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COLLECTIBLES

Retracing Campaign Trails

October 22, 1992|KATHIE BOZANICH | Kathie Bozanich is a member of The Times Orange County Edition staff. This column appears regularly in OC Live! and

So you're pretty proud of that Clinton campaign button, or is it the Bush bumper sticker you have taped in the rear window? Perhaps it's even the Perot placard you saved from his first run at the presidency all those months ago.

But if you think hoarding Bush, Clinton and Perot memorabilia from the current election will net you some money in the future, Orange resident Stephen Mihaly has a warning.

"It's doubtful we'll see any of these things gain in value in our lifetime," he says. "That's because most of them are nationally produced, and millions have been made. It's kind of like pennies. A penny made in 1964 has the same value as a penny made today because so many of them were made."

Mihaly knows of what he speaks--he's been collecting political memorabilia for more than 25 years and has more than 10,000 buttons and other political items from 18th-, 19th- and 20th-Century U.S. elections.

A portion of Mihaly's private collection is on view at the Rocking Chair Emporium in Orange, a display timed to coincide with the election season. It will remain on view through the second week of November.

The display includes buttons and pins touting Taft, McKinley, Truman, Eisenhower, Kennedy, Johnson, Nixon, Ford, Carter, Reagan and Bush, as well as items from the women's suffrage movement and Prohibition era.

Although items in the display are not for sale, Mihaly, 38, has a booth at the store at which he sells duplicates from his collection.

This is only the second time part of Mihaly's private collection, which he says is one of the largest of its kind in the country, has been on display; the first time was during the 1984 Democratic National Convention in San Francisco, when it was displayed at Macy's in Union Square.

Mihaly says that although there is always heightened interest in political collectibles during a presidential campaign, people are particularly intense about this year's contest.

"At this stage, there is often a clear winner, but that isn't true this year," Mihaly says. "There's real theater, real drama in this campaign. . . . People are more involved in it, and they talk about it almost constantly."

According to Mihaly, political buttons from the past 40 years are worth less than $5.

"I won't even buy 'I Like Ike' buttons anymore; they're worth less than $1," Mihaly says. "It's because everyone has one. Now if it read something like, 'L.A. Is for Eisenhower,' that's different. It's a regional item worth a little more, though still in the $5 range."

There are exceptions to the rule, however.

"John Kennedy, his items are (worth a few dollars more) because of nostalgia, how people remember him as a President," Mihaly says. "They look back upon it fondly, with the New Frontier, youth, vigor, all that stuff.

"Another one is Harry Truman. He was unpopular during his time frame, but now he's come back in vogue. It seems everyone's claiming to be like Truman, and that makes his stuff worth more."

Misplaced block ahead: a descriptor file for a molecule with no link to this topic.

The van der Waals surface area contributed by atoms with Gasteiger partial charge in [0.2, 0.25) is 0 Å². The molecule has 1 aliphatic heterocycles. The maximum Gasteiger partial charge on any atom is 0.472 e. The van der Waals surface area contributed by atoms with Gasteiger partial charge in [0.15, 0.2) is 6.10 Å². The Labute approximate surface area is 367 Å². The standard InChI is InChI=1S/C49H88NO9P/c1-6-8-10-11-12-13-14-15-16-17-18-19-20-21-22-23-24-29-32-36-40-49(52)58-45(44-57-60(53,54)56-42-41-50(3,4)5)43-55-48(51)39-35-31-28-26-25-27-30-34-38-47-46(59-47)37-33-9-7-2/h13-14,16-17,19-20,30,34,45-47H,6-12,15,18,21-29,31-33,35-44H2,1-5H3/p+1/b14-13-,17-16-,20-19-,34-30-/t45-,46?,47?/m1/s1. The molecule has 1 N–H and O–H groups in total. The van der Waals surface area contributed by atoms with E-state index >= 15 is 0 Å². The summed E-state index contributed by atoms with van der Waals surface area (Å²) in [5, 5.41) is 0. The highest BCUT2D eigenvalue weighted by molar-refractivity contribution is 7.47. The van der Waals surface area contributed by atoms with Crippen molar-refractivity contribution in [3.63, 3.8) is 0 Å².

Paper items such as bumper stickers and campaign materials are less valuable, "mainly because they were mass-produced and are difficult to display because they're larger than, say, a button. From a collector's standpoint, you don't know what to do with them."

Also of little or no value are reproduced items. While many of the items found at presidential library gift shops fall into this category, there are also authentic campaign materials sold in the shops. The gift shop at the Richard Nixon Library & Birthplace in Yorba Linda offers both types.

"You have to really look at this stuff for the words 'reproduced for' on the edges of buttons" and in small type on bumper stickers and posters, Mihaly says.

"The difference in value between an authentic item and a reproduced one is like the difference between a print of a painting by a famous painter and the actual painting."

Mihaly has been collecting political memorabilia, at the encouragement of his father, since he was about 10. He now knows almost intuitively what price to set on a particular item, whether he's buying or selling.

He opened his booth at the Rocking Chair Emporium about two years ago.

"People contact me to purchase their collection, and I may only need half a dozen of what they have, but they'll want me to purchase the whole lot of them," he says. "So anything you see in my booth for sale, it means I already have one in my own collection."

The items for sale range in price from $1 to $300, with an average of between $5 and $25.

"If I were doing this to make a ton of money, I'd have been broke long ago," Mihaly says. "The purpose of my selling is to move the duplicates, and I set a fair price and have a little fun on top of it.

"As long as it stays fun, I'll continue to do it."

* Rocking Chair Emporium, 123 N. Glassell St., Orange. (714) 633-5206. Hours: 11 a.m. to 6 p.m. Monday-Saturday; 11 a.m. to 5 p.m. Sunday.

* The Richard Nixon Library & Birthplace, 18001 Yorba Linda Blvd., Yorba Linda. (714) 993-3393. Hours: 10 a.m. to 5 p.m. Monday through Saturday; 11 a.m. to 5 p.m. Sunday.

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